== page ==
Culture

YouTube's crackdown on conspiracy theories has been (kind of) successful

Conspiratorial content has long thrived on YouTube, including Illuminati theories, UFO sightings, Sandy Hook denial videos.

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Back in early 2019, YouTube announced it would crack down on "borderline" content, including conspiracy videos, which violated its platform guidelines. Now, a new Berkeley study shows that conspiracy theories are 40 percent less likely to appear as recommendations. It's a success with some caveats attached.

Cherry picking targets — Berkeley researchers studied 8 million recommended videos over a year and three months. The study found that conspiracies about 9/11 as an insider job and flat Earth content were down. However, conspiracies about climate change still flourished on the network, which activists have repeatedly highlighted. Input has reached out to Google for more information on how it targets this type of content.

Why this matters — Almost one-third of the internet uses YouTube, Google says. That's more than two billion users on the platform. The company says the number of hours of content viewed on YouTube daily is at least one billion hours. Everyday. The majority demographic ranges between the ages of 18 to 34, while YouTube mobile reaches more American viewers than any television network in the country. The platform runs in over 100 countries, in more than 80 languages, and is frequently used as a news source by hundreds of thousands of people.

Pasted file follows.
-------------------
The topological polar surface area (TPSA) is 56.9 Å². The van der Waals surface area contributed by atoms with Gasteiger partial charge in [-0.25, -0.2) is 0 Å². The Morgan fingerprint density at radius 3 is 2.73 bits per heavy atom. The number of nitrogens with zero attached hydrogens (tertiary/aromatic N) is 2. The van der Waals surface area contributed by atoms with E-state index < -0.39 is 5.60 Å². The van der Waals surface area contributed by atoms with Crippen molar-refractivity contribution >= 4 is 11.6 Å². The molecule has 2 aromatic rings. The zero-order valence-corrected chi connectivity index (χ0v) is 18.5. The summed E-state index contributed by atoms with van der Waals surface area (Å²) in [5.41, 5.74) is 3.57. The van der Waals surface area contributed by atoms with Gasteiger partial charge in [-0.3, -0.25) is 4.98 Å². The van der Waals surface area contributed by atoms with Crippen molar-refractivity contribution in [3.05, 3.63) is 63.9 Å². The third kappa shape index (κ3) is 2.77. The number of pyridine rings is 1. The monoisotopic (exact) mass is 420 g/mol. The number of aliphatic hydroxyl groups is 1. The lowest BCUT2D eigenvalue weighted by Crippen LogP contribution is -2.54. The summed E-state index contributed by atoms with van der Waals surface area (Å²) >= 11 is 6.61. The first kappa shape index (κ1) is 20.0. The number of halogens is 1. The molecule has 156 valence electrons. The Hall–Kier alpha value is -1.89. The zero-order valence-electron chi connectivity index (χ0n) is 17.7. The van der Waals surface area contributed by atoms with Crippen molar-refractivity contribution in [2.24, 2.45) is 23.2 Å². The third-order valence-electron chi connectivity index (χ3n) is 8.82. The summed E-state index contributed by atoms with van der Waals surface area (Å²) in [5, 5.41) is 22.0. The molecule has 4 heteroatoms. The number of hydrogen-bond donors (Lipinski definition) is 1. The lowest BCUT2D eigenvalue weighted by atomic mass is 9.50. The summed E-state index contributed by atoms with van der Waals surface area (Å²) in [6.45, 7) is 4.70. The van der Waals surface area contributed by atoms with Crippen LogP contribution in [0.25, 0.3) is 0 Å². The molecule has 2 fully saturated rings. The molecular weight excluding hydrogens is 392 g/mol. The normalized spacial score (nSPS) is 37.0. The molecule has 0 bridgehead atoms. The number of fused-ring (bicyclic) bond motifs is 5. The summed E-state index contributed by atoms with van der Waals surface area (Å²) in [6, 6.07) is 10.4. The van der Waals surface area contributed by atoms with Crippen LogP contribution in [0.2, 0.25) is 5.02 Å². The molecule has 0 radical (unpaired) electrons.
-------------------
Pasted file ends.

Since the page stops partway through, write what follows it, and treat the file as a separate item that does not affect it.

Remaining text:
In other words, YouTube has its finger on the pulse of a sizable swath of the world. If unchecked, a platform with such incredible influence can radicalize its viewers, and has, researchers warn.

Curbing content doesn't cure radicalization — While the study does report that YouTube is trying to curb conspiratorial content, it notes that borderline content reduction does not mean the platform is rid of its radicalization pipeline. Researchers note that while conspiracy videos can create an echo chamber for the user via repeated recommendation, radicalization is more complicated as a phenomenon. It's an interesting nugget worth reading:

In general, radicalization is a more complex problem than what an analysis of default recommendations can scope, for it involves the unique mindset and viewing patterns of a user interacting over time with an opaque multi-layer neural network tasked to pick personalized suggestions from a dynamic and virtually infinite pool of ideas.

If the study tells us anything, it's that YouTube has a long way to go before its kingdom of video content is problem-free.